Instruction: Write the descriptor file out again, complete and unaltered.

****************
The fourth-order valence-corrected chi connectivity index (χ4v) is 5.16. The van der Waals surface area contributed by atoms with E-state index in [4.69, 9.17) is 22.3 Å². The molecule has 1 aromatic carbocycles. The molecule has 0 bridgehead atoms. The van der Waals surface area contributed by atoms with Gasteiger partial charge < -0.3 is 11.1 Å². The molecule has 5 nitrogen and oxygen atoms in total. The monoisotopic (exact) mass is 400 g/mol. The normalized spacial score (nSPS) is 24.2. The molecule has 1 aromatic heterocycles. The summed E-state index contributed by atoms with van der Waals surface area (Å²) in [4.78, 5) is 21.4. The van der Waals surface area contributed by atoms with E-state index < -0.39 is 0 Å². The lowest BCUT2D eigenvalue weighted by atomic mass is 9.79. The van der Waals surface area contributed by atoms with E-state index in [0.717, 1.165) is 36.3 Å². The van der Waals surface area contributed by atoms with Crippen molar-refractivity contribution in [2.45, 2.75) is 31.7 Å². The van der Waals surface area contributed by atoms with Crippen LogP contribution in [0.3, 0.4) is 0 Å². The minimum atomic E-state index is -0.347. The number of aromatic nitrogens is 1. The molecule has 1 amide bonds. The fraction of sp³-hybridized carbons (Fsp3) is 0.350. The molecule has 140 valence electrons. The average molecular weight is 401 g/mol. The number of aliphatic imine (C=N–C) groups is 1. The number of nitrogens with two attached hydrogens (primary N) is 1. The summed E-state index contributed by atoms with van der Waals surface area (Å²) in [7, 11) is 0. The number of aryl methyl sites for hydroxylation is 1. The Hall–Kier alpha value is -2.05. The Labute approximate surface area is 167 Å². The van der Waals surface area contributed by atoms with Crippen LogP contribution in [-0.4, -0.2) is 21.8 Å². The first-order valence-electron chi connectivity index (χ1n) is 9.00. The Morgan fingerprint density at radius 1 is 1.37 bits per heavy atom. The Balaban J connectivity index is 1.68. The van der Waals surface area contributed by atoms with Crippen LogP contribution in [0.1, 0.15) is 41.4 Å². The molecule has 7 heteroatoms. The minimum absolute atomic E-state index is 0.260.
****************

The fourth-order valence-corrected chi connectivity index (χ4v) is 5.16. The van der Waals surface area contributed by atoms with E-state index in [4.69, 9.17) is 22.3 Å². The molecule has 1 aromatic carbocycles. The molecule has 0 bridgehead atoms. The van der Waals surface area contributed by atoms with Gasteiger partial charge < -0.3 is 11.1 Å². The molecule has 5 nitrogen and oxygen atoms in total. The monoisotopic (exact) mass is 400 g/mol. The normalized spacial score (nSPS) is 24.2. The molecule has 1 aromatic heterocycles. The summed E-state index contributed by atoms with van der Waals surface area (Å²) in [4.78, 5) is 21.4. The van der Waals surface area contributed by atoms with E-state index < -0.39 is 0 Å². The lowest BCUT2D eigenvalue weighted by atomic mass is 9.79. The van der Waals surface area contributed by atoms with E-state index in [0.717, 1.165) is 36.3 Å². The van der Waals surface area contributed by atoms with Crippen molar-refractivity contribution in [2.45, 2.75) is 31.7 Å². The van der Waals surface area contributed by atoms with Crippen LogP contribution in [0.3, 0.4) is 0 Å². The minimum atomic E-state index is -0.347. The number of aromatic nitrogens is 1. The molecule has 1 amide bonds. The fraction of sp³-hybridized carbons (Fsp3) is 0.350. The molecule has 140 valence electrons. The average molecular weight is 401 g/mol. The number of aliphatic imine (C=N–C) groups is 1. The number of nitrogens with two attached hydrogens (primary N) is 1. The summed E-state index contributed by atoms with van der Waals surface area (Å²) in [7, 11) is 0. The number of aryl methyl sites for hydroxylation is 1. The Hall–Kier alpha value is -2.05. The Labute approximate surface area is 167 Å². The van der Waals surface area contributed by atoms with Crippen LogP contribution in [-0.4, -0.2) is 21.8 Å². The first-order valence-electron chi connectivity index (χ1n) is 9.00. The Morgan fingerprint density at radius 1 is 1.37 bits per heavy atom. The Balaban J connectivity index is 1.68. The van der Waals surface area contributed by atoms with Crippen LogP contribution in [0.1, 0.15) is 41.4 Å². The molecule has 7 heteroatoms. The minimum absolute atomic E-state index is 0.260.